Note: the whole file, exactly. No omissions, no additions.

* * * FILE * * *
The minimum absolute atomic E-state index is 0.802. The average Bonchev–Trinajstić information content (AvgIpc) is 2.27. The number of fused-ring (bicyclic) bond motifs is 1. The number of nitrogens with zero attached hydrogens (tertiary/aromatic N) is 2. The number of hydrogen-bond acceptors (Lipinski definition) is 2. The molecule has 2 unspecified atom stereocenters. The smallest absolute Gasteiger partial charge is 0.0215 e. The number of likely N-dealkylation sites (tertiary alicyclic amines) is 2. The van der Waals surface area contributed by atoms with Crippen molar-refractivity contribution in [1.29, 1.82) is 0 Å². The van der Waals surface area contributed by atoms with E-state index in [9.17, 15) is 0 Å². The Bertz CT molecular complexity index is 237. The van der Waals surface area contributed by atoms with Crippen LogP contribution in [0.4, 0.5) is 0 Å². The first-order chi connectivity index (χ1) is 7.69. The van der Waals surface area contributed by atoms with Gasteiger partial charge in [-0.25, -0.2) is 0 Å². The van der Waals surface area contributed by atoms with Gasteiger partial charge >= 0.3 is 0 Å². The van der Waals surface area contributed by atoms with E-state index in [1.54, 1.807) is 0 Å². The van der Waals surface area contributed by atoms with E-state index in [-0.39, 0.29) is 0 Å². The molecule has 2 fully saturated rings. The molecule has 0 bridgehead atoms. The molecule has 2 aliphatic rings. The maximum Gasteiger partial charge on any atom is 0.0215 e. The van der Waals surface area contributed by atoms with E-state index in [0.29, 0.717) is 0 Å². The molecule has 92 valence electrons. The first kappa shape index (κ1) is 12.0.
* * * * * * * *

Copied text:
The minimum absolute atomic E-state index is 0.802. The average Bonchev–Trinajstić information content (AvgIpc) is 2.27. The number of fused-ring (bicyclic) bond motifs is 1. The number of nitrogens with zero attached hydrogens (tertiary/aromatic N) is 2. The number of hydrogen-bond acceptors (Lipinski definition) is 2. The molecule has 2 unspecified atom stereocenters. The smallest absolute Gasteiger partial charge is 0.0215 e. The number of likely N-dealkylation sites (tertiary alicyclic amines) is 2. The van der Waals surface area contributed by atoms with Crippen molar-refractivity contribution in [1.29, 1.82) is 0 Å². The van der Waals surface area contributed by atoms with E-state index in [9.17, 15) is 0 Å². The Bertz CT molecular complexity index is 237. The van der Waals surface area contributed by atoms with Crippen LogP contribution in [0.4, 0.5) is 0 Å². The first-order chi connectivity index (χ1) is 7.69. The van der Waals surface area contributed by atoms with Gasteiger partial charge in [-0.25, -0.2) is 0 Å². The van der Waals surface area contributed by atoms with Gasteiger partial charge >= 0.3 is 0 Å². The van der Waals surface area contributed by atoms with E-state index in [1.54, 1.807) is 0 Å². The van der Waals surface area contributed by atoms with E-state index in [-0.39, 0.29) is 0 Å². The molecule has 2 fully saturated rings. The molecule has 0 bridgehead atoms. The molecule has 2 aliphatic rings. The maximum Gasteiger partial charge on any atom is 0.0215 e. The van der Waals surface area contributed by atoms with E-state index in [0.29, 0.717) is 0 Å². The molecule has 92 valence electrons. The first kappa shape index (κ1) is 12.0.